3/8. Olivia O'Leary talks to police officers who have routinely faced violent assaults while on duty, something that inevitably has taken a terrible toll on their lives. Producer Karen Gregor Repeated at 9.30pm
2/5. In his practical guide to identifying birds that visit Britain's gardens in spring,
Brett Westwood is joined by ornithologist
Stephen Moss and wildlife sound recordist Chris Watson to give advice on how to spot members of the titmice family, including blue tits, great tits and long-tailed tits. Producer Sarah Blunt
Led by the Rev Dr Maggi Dawn. Holy Spirit, Come, Confirm Us (All for Jesus). Romans 8, v2; vv5-11. Holy Spirit, Truth Divine (Carter). There's a Spirit In the Air (Lauds, arr Thorne). Director of music David Swinson.
England v West Indies
Commentary on the fifth and final day's play in the Second Test at Headingley.
Producer Peter Baxter 'approximate time For commentators see Saturday at 11am
TV highlights can be seen on Five at 7.15pm
The name Lloyd Webber is synonymous with both classical music and musical theatre, but William Lloyd Webber 's name is practically unknown. His sons, Andrew and Julian, Tim Rice , and concert pianist John Lill talk to Richard Baker to tell the story of the genius who spawned a musical dynasty. Producer Rowan Morton-Gledhill
Roger Linn 's Drum MachinesIronically for a guitarist. Roger Linn invented the world's first drum machine 25 years ago. The actor and musician Gary Kemp tells the remarkable story of how Linn revolutionised popular music. Producer Peter Sale Repeated on Saturday at 3.30pm
It's inspection week at a failing comprehensive and the headmaster is flapping. So he comes up with a great idea - get all the bad ads and lasses off campus. The problem is that the teacher he asks to do it has enough troubles himself. Producer Gary Brown
Vanessa Collingridge follows up listeners' historical questions. Producer Nick Patrick ADDRESS: Making History, BBC Radio 4, PO Box 3096, Brighton BN1 ITU; Email: email@example.com; Telephone [number removed] (calls from land lines cost no more than 8p per minute)
1/4. The Bad Shepherd. Awily Welsh shepherd draws on the traditions of his forefathers to save his flock from the forces of modern progress. Peter Ho Davies reads his story, recorded at this year's Hay Festival. Producer Elizabeth Allard
9/9 Comedian Dr Phil Hammond nominates the playwright, critic and political activist George Bernard Shaw as his great life. With Matthew Parris , from the Hay Festival. producer Miles Warde Repeated on Friday at llpm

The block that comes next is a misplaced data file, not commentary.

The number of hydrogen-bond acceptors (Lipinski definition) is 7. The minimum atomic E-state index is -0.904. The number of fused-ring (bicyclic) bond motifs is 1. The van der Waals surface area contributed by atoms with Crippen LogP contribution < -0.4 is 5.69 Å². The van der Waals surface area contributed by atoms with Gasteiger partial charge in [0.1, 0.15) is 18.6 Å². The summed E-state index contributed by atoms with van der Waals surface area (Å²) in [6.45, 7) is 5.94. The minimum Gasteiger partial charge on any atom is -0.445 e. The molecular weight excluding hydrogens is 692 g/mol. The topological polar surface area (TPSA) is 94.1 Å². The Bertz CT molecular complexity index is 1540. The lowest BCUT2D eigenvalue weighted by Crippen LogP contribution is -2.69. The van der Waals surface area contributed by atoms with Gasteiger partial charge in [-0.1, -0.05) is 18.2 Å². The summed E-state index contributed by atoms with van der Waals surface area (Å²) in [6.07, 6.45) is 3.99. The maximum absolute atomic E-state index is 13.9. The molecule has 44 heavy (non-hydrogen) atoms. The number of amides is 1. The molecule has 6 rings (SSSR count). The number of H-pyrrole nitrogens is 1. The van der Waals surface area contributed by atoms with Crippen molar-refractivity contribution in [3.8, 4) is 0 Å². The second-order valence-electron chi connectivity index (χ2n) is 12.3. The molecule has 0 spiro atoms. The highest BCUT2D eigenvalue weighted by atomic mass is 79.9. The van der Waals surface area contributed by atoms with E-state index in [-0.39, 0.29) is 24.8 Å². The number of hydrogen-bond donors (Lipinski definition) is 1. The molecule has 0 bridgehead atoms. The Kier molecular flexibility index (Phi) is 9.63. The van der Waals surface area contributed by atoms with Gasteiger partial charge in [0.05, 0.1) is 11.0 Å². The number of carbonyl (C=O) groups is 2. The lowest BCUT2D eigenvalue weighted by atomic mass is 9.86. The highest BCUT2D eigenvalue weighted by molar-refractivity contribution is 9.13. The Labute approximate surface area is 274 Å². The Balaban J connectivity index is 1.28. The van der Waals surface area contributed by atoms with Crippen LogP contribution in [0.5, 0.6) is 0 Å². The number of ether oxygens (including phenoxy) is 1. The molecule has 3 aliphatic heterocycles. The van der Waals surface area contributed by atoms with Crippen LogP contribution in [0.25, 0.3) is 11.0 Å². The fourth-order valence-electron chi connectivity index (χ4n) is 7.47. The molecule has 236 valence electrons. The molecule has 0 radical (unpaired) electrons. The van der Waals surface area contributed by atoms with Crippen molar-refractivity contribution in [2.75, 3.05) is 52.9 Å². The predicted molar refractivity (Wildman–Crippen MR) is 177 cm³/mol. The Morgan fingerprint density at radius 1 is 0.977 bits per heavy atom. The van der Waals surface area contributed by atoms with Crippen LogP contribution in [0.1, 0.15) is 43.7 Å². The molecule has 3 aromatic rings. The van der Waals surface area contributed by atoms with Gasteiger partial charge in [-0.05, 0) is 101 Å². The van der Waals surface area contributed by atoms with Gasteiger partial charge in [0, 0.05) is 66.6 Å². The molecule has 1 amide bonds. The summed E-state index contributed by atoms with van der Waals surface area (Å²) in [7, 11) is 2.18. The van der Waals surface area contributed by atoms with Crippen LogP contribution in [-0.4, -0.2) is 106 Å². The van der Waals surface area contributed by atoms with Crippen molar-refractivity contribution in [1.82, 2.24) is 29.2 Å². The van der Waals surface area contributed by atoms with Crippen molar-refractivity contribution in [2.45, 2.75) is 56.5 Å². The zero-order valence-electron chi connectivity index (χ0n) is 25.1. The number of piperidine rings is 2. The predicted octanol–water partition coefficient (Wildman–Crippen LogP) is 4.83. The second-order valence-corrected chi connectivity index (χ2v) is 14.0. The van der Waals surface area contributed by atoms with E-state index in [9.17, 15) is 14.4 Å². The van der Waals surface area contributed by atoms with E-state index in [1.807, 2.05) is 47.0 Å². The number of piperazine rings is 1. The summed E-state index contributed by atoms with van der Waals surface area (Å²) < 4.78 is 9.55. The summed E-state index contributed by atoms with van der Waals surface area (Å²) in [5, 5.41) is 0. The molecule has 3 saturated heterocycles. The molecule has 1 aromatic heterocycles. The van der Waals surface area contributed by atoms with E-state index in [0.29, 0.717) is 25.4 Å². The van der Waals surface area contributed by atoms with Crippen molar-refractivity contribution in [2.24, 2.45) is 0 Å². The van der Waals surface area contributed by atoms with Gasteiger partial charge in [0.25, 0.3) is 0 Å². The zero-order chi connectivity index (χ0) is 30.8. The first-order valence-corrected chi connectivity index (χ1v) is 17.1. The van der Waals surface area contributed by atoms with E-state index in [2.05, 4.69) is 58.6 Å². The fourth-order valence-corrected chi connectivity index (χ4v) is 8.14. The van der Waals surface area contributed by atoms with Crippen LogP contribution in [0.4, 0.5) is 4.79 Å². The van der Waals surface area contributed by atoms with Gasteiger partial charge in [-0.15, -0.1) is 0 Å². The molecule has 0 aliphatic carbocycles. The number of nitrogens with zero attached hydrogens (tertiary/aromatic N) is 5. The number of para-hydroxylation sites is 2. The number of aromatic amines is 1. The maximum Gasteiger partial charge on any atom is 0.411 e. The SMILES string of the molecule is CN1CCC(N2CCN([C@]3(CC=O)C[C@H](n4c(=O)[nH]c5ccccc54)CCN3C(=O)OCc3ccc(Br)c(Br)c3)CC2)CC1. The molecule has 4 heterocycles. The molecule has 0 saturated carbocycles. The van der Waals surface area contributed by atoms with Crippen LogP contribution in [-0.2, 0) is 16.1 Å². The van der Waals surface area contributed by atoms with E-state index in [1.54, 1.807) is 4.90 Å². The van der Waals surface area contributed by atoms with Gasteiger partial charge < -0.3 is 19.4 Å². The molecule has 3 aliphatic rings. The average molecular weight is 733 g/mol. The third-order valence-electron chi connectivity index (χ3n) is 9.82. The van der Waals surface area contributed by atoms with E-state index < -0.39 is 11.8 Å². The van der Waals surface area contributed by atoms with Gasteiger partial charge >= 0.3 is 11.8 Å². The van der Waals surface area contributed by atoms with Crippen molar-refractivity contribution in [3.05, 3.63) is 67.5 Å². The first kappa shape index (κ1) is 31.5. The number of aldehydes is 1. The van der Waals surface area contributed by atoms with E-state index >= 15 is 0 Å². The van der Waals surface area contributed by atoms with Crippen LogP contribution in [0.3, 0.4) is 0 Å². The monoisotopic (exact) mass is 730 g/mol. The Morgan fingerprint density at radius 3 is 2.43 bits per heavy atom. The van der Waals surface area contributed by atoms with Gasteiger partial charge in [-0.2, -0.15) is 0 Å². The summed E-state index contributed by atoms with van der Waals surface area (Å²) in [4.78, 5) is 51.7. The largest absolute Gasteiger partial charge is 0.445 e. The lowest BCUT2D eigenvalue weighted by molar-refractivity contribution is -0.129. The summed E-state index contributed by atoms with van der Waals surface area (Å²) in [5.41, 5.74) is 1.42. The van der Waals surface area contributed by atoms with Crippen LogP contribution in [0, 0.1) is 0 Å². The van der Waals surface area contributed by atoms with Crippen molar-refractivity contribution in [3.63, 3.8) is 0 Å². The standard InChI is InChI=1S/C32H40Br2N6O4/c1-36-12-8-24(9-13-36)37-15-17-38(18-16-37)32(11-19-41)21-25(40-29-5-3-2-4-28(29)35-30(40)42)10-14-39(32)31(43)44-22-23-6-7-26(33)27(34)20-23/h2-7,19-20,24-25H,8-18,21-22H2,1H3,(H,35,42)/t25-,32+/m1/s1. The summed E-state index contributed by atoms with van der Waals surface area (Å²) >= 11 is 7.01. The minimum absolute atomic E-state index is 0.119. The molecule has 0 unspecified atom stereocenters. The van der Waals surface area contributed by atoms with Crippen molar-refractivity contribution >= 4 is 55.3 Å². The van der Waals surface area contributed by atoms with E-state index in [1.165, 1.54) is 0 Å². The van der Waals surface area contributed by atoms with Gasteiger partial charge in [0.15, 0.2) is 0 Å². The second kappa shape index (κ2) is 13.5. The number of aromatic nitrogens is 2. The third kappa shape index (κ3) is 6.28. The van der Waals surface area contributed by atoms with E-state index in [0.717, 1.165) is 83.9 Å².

4/4 This week, Milton is elected mayor of London, plays Twister at the UN, hosts the Olympics and floods Wandsworth. Written by Milton Jones and James Cary. With Tom Goodman-Hill , Dave Lamb and Lucy Montgomery. Producer David Tyler
2/5. The mother of the bride tries to work out why the shop owner is behaving in such a curious manner. By Nancy Harris and Louise Ramsden. For cast and further details see yesterday Repeated from 10.45am FM
New series 1/10. With an official inquiry under way into the capture of British sailors in the Gulf, Allan Urry asks if the Royal Navy is still an effective fighting force, and investigates the effects of budget cuts on Britain's senior service. Producer Paul Grant Repeated on Sunday at 5pm
4/7. Nearly a quarter of all births in the UK are delivered by caesarean section. Is it because women are too posh to push or is it a necessity? Dr Mark Porter investigates the many reasons for C-sections and the medical consequences for mothers and babies.
Producer Deborah Cohen Repeated tomorrow at 4.30pm
New series 1/6.The Internet Date from Hell. Jon Ronson meets Mary Turner
Thompson, who experienced "the worst internet date ever", which lasted seven years and wrecked her life. She tells of a love story between herself and a man named Will, who told her he was a CIA agent. But the most bizarre twist was Still to come. Producer Laura Parfitt News, sport and spoken word: page 137.
There are more than 5 million programme listings in Genome. This is a
historical record of the planned output and the BBC services of any
given time. It should be viewed in this context and with the
understanding that it reflects the attitudes and standards of its time
- not those of today.
To read scans of the Radio Times magazines from the 1920s, 30s, 40s and
50s, you can navigate by issue.
Genome is a digitised version of the Radio Times from 1923 to 2009 and
is made available for internal research purposes only. You will need to
obtain the relevant third party permissions for any use, including use in
programmes, online etc.
This internal version of Genome, which includes all the magazine covers,
images and articles as well as the programme listings from the Radio
Times, is different to the version of BBC Genome that is available
externally/to the public. It is only available inside the BBC network.